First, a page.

American Alpine Jounrna and Accidents in North American Climbing

The Timeless Face: The North Face of Mount Huntington

  • Feature Article
  • Climb Year:
  • Publication Year: 1979

The Timeless Face:

The North Face of

Mount Huntington

Jack Roberts, Buff Alpine Club

In ALASKA THERE are many challenges. Climbers bored with the mountains of the lower 48 states leave to check out the noise they hear rumbling down from the north. Most return, and countless magazines and books emerge from countless coffee shops to bring countless readers the fears and joys and beauties they have found in that savage land. The word is out, climbing in Alaska in and the gold rush for classy new north faces on.

Huntington is classy all right—especially the 6000-foot north face— rivaled by few other Alaskan mountains for size, majesty and hidden arrogance. Black satin bands of rock balance on a dazzling white pyramid of ice and snow which flashes without being vulgar: a tapered silhouette with imposing corniced ridges to excite photographers and climbers alike.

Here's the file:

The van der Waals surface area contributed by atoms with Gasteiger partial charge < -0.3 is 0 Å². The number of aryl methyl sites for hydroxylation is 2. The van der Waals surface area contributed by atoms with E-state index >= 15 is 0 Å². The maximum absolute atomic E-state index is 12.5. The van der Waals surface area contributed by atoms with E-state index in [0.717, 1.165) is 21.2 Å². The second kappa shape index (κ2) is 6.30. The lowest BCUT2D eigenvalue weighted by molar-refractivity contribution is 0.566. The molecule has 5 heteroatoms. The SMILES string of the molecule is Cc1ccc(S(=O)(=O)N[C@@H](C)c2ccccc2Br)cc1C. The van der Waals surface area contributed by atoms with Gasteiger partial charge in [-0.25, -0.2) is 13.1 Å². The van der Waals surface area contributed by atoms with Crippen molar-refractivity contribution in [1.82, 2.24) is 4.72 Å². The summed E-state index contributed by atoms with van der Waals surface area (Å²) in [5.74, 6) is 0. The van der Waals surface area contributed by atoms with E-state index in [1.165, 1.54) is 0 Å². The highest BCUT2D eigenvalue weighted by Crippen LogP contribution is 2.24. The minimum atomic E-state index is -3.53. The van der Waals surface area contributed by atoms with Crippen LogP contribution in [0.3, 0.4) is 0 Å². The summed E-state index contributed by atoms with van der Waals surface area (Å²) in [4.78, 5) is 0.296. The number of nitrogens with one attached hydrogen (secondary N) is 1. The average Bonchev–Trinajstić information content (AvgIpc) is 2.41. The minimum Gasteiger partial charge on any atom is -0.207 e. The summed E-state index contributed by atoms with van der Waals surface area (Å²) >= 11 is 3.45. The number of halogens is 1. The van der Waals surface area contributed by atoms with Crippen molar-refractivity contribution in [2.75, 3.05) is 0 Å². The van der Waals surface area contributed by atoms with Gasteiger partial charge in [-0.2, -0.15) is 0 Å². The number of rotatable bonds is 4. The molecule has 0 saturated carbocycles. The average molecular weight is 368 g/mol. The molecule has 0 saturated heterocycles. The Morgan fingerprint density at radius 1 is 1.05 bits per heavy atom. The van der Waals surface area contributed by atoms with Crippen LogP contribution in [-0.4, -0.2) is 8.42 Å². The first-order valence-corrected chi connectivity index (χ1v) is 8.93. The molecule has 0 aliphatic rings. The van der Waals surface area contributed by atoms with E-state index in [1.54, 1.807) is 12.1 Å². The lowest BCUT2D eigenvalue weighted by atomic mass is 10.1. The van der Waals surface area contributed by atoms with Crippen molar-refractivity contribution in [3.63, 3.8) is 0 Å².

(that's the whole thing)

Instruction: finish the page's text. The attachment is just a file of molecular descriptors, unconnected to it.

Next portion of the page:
I was not prepared for what I would see or feel beneath this giant when suddently our pilot, Jim Sharp, was gone and the two of us, Simon McCartney and I were alone. Well, we weren’t exactly alone for we could see Charlie Porter’s tent thirty feet away and the scarecrow he had erected in anticipation of our arrival. Two days later he appeared with Peter Sennhauser from a ski trip. We were to spend the next three weeks with them, for in the Land of Ice and Snow that is how long bad weather spells last. Talking, joking, and eating meals together, we were able to forget about the goal of our trip except when a false break in the weather deluded us into preparation for the climb.

Finally however time came to say goodbye and, turning our backs on our friends, we set off upwards to the sky and gathering clouds. Hoping that the weather would continue to improve, we ascended the first 1500 feet in seven hours. Battling our way through iced rock, avalanching snow, vertical pitches of ice, we began to wonder about the wisdom of our decision. But we could not retreat; our small rack of hardware, eight screws, twelve nuts and pins, one deadman, would not allow us that privilege. And so, totally committed, we continued to climb, dodging blocks of ice and snow.